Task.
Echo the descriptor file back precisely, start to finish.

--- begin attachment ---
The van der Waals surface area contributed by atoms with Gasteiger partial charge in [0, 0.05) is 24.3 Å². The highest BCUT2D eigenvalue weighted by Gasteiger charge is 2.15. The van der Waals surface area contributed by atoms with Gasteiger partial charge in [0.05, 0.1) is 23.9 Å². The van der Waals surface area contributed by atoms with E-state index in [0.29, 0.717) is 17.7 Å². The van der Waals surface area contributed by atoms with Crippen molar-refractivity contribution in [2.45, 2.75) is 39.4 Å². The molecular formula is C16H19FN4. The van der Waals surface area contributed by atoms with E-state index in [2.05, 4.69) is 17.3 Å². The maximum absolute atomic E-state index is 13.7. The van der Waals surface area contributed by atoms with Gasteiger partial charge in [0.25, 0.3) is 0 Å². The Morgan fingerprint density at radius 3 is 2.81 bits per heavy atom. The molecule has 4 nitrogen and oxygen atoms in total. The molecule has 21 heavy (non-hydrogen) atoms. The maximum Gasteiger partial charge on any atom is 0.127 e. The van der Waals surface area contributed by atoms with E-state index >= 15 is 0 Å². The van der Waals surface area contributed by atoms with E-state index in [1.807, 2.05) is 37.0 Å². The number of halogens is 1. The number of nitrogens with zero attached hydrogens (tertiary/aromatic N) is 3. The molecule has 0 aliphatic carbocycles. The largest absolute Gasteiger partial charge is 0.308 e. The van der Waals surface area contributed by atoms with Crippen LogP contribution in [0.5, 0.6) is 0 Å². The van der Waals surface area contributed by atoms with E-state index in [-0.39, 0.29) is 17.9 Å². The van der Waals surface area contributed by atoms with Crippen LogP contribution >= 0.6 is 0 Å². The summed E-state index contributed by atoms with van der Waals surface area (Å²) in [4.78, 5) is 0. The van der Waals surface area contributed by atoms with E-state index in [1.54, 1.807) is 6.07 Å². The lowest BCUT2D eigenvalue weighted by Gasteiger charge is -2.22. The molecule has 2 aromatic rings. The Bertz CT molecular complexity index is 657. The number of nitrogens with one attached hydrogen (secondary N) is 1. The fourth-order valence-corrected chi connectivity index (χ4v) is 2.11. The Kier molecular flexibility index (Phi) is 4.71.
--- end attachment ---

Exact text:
The van der Waals surface area contributed by atoms with Gasteiger partial charge in [0, 0.05) is 24.3 Å². The highest BCUT2D eigenvalue weighted by Gasteiger charge is 2.15. The van der Waals surface area contributed by atoms with Gasteiger partial charge in [0.05, 0.1) is 23.9 Å². The van der Waals surface area contributed by atoms with E-state index in [0.29, 0.717) is 17.7 Å². The van der Waals surface area contributed by atoms with Crippen molar-refractivity contribution in [2.45, 2.75) is 39.4 Å². The molecular formula is C16H19FN4. The van der Waals surface area contributed by atoms with E-state index in [2.05, 4.69) is 17.3 Å². The maximum absolute atomic E-state index is 13.7. The van der Waals surface area contributed by atoms with Gasteiger partial charge in [0.25, 0.3) is 0 Å². The Morgan fingerprint density at radius 3 is 2.81 bits per heavy atom. The molecule has 4 nitrogen and oxygen atoms in total. The molecule has 21 heavy (non-hydrogen) atoms. The maximum Gasteiger partial charge on any atom is 0.127 e. The van der Waals surface area contributed by atoms with E-state index >= 15 is 0 Å². The van der Waals surface area contributed by atoms with E-state index in [1.807, 2.05) is 37.0 Å². The number of halogens is 1. The number of nitrogens with zero attached hydrogens (tertiary/aromatic N) is 3. The molecule has 0 aliphatic carbocycles. The largest absolute Gasteiger partial charge is 0.308 e. The van der Waals surface area contributed by atoms with Crippen LogP contribution in [0.5, 0.6) is 0 Å². The van der Waals surface area contributed by atoms with E-state index in [-0.39, 0.29) is 17.9 Å². The van der Waals surface area contributed by atoms with Crippen LogP contribution >= 0.6 is 0 Å². The summed E-state index contributed by atoms with van der Waals surface area (Å²) in [4.78, 5) is 0. The van der Waals surface area contributed by atoms with E-state index in [1.54, 1.807) is 6.07 Å². The lowest BCUT2D eigenvalue weighted by Gasteiger charge is -2.22. The molecule has 2 aromatic rings. The Bertz CT molecular complexity index is 657. The number of nitrogens with one attached hydrogen (secondary N) is 1. The fourth-order valence-corrected chi connectivity index (χ4v) is 2.11. The Kier molecular flexibility index (Phi) is 4.71.